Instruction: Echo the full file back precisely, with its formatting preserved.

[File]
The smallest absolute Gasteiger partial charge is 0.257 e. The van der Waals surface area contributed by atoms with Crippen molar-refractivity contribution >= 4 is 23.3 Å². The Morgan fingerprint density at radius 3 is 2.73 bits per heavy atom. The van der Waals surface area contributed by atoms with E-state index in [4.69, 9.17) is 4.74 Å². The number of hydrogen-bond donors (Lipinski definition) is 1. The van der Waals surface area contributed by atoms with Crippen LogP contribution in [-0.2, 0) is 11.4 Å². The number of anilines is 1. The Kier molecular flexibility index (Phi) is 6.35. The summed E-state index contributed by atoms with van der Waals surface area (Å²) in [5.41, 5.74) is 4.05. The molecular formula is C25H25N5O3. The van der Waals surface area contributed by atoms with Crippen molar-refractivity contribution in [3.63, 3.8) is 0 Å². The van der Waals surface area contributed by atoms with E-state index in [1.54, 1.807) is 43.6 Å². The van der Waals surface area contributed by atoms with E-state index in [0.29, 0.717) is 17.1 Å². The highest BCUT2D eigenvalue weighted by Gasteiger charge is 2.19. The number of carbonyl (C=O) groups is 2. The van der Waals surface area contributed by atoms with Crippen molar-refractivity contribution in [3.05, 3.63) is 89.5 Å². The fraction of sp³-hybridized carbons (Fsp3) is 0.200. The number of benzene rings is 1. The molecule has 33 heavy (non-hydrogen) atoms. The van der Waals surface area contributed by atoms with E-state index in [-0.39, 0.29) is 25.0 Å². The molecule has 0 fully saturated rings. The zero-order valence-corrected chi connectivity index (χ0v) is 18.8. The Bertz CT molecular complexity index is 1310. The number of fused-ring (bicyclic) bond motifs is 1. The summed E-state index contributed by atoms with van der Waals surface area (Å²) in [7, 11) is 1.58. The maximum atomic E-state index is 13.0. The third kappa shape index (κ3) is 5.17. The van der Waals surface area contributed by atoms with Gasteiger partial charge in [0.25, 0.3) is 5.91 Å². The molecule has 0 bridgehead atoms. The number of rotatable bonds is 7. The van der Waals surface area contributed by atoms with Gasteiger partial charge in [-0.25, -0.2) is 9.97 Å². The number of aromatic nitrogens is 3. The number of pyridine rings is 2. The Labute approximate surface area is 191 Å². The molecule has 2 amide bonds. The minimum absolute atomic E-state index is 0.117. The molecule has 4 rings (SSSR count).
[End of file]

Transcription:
The smallest absolute Gasteiger partial charge is 0.257 e. The van der Waals surface area contributed by atoms with Crippen molar-refractivity contribution >= 4 is 23.3 Å². The Morgan fingerprint density at radius 3 is 2.73 bits per heavy atom. The van der Waals surface area contributed by atoms with E-state index in [4.69, 9.17) is 4.74 Å². The number of hydrogen-bond donors (Lipinski definition) is 1. The van der Waals surface area contributed by atoms with Crippen LogP contribution in [-0.2, 0) is 11.4 Å². The number of anilines is 1. The Kier molecular flexibility index (Phi) is 6.35. The summed E-state index contributed by atoms with van der Waals surface area (Å²) in [5.41, 5.74) is 4.05. The molecular formula is C25H25N5O3. The van der Waals surface area contributed by atoms with Crippen molar-refractivity contribution in [3.63, 3.8) is 0 Å². The van der Waals surface area contributed by atoms with E-state index in [1.54, 1.807) is 43.6 Å². The van der Waals surface area contributed by atoms with E-state index in [0.29, 0.717) is 17.1 Å². The highest BCUT2D eigenvalue weighted by Gasteiger charge is 2.19. The number of carbonyl (C=O) groups is 2. The van der Waals surface area contributed by atoms with Crippen molar-refractivity contribution in [3.05, 3.63) is 89.5 Å². The fraction of sp³-hybridized carbons (Fsp3) is 0.200. The number of benzene rings is 1. The molecule has 33 heavy (non-hydrogen) atoms. The van der Waals surface area contributed by atoms with E-state index in [-0.39, 0.29) is 25.0 Å². The molecule has 0 fully saturated rings. The zero-order valence-corrected chi connectivity index (χ0v) is 18.8. The Bertz CT molecular complexity index is 1310. The number of fused-ring (bicyclic) bond motifs is 1. The summed E-state index contributed by atoms with van der Waals surface area (Å²) in [7, 11) is 1.58. The maximum atomic E-state index is 13.0. The third kappa shape index (κ3) is 5.17. The van der Waals surface area contributed by atoms with Gasteiger partial charge in [0.25, 0.3) is 5.91 Å². The molecule has 0 bridgehead atoms. The number of rotatable bonds is 7. The van der Waals surface area contributed by atoms with Gasteiger partial charge in [-0.25, -0.2) is 9.97 Å². The number of aromatic nitrogens is 3. The number of pyridine rings is 2. The Labute approximate surface area is 191 Å². The molecule has 2 amide bonds. The minimum absolute atomic E-state index is 0.117. The molecule has 4 rings (SSSR count).